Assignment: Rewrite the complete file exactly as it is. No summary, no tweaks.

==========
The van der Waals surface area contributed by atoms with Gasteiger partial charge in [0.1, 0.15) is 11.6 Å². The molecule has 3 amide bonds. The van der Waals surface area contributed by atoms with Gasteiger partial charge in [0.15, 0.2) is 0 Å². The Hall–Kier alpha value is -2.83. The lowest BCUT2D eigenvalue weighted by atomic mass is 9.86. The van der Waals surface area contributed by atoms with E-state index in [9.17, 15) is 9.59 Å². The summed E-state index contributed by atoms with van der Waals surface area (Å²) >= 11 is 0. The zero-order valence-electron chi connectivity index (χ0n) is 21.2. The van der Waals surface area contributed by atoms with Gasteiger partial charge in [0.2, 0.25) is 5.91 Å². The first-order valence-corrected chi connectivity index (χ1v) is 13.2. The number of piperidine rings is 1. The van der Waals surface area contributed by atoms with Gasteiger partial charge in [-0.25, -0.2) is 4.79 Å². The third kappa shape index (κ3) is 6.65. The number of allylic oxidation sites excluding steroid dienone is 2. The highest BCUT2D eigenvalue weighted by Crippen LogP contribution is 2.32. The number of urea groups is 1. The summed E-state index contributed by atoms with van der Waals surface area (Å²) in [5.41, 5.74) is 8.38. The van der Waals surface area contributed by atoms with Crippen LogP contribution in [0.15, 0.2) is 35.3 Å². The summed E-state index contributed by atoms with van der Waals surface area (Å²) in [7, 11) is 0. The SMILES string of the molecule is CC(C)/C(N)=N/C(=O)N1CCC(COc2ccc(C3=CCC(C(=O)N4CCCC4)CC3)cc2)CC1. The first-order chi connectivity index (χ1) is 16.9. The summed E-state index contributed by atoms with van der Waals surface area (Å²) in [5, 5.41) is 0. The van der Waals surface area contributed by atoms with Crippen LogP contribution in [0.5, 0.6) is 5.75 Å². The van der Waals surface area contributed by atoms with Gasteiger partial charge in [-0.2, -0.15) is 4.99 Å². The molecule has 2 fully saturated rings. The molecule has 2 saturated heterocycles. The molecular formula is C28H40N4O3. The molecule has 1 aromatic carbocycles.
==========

The van der Waals surface area contributed by atoms with Gasteiger partial charge in [0.1, 0.15) is 11.6 Å². The molecule has 3 amide bonds. The van der Waals surface area contributed by atoms with Gasteiger partial charge in [0.15, 0.2) is 0 Å². The Hall–Kier alpha value is -2.83. The lowest BCUT2D eigenvalue weighted by atomic mass is 9.86. The van der Waals surface area contributed by atoms with E-state index in [9.17, 15) is 9.59 Å². The summed E-state index contributed by atoms with van der Waals surface area (Å²) >= 11 is 0. The zero-order valence-electron chi connectivity index (χ0n) is 21.2. The van der Waals surface area contributed by atoms with Gasteiger partial charge in [0.2, 0.25) is 5.91 Å². The first-order valence-corrected chi connectivity index (χ1v) is 13.2. The number of piperidine rings is 1. The van der Waals surface area contributed by atoms with Gasteiger partial charge in [-0.25, -0.2) is 4.79 Å². The third kappa shape index (κ3) is 6.65. The number of allylic oxidation sites excluding steroid dienone is 2. The highest BCUT2D eigenvalue weighted by Crippen LogP contribution is 2.32. The number of urea groups is 1. The summed E-state index contributed by atoms with van der Waals surface area (Å²) in [5.41, 5.74) is 8.38. The van der Waals surface area contributed by atoms with Crippen LogP contribution in [0.15, 0.2) is 35.3 Å². The summed E-state index contributed by atoms with van der Waals surface area (Å²) in [7, 11) is 0. The SMILES string of the molecule is CC(C)/C(N)=N/C(=O)N1CCC(COc2ccc(C3=CCC(C(=O)N4CCCC4)CC3)cc2)CC1. The first-order chi connectivity index (χ1) is 16.9. The summed E-state index contributed by atoms with van der Waals surface area (Å²) in [5, 5.41) is 0. The van der Waals surface area contributed by atoms with Crippen LogP contribution in [0.5, 0.6) is 5.75 Å². The van der Waals surface area contributed by atoms with Gasteiger partial charge in [-0.2, -0.15) is 4.99 Å². The molecule has 2 fully saturated rings. The molecule has 2 saturated heterocycles. The molecular formula is C28H40N4O3. The molecule has 1 aromatic carbocycles.